The first American-born conductor to hold the position, James Levine was music director of the Boston Symphony Orchestra from 2004 to 2011, having been named music director designate in October 2001. As the BSO’s fourteenth music director, Levine led wide-ranging programs that balanced great orchestral, operatic, and choral classics with equally significant music of the 20th and 21st centuries, including newly commissioned works from such significant American composers as Carter, Harbison, Kirchner, Lieberson, Schuller, Williams, and Wuorinen. In addition, he appeared as pianist with the Boston Symphony Chamber Players and released a number of recordings, all drawn from live performances at Symphony Hall, on BSO Classics, the orchestra’s own label. At the Tanglewood Music Center he conducted the TMC Orchestra and worked with the TMC Fellows in classes devoted to orchestral repertoire, Lieder, and opera. In late summer 2007, he led the BSO in an acclaimed tour of European music festivals.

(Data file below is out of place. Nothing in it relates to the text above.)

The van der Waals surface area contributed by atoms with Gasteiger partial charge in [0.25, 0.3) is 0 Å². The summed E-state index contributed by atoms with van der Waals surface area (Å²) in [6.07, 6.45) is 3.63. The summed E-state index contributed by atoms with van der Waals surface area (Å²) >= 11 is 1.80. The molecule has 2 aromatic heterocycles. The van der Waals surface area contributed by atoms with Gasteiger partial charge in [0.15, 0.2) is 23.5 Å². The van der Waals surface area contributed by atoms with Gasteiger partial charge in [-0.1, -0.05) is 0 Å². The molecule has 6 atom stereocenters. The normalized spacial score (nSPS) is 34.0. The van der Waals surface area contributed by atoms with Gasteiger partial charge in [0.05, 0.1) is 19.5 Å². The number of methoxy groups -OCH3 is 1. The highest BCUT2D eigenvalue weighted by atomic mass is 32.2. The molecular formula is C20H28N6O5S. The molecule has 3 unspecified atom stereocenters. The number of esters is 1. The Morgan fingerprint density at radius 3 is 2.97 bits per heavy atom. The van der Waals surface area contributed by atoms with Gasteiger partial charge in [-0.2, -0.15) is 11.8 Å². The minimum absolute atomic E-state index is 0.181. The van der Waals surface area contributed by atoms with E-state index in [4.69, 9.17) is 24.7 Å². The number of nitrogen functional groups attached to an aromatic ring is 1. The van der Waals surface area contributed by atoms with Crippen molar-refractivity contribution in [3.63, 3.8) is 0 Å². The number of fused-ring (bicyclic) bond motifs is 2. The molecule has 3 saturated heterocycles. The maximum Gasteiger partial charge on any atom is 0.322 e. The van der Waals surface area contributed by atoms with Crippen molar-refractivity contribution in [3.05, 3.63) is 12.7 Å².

Today the Boston Symphony Orchestra, Inc., presents more than 250 concerts annually. It is an ensemble that has richly fulfilled Henry Lee Higginson’s vision of a great and permanent orchestra in Boston.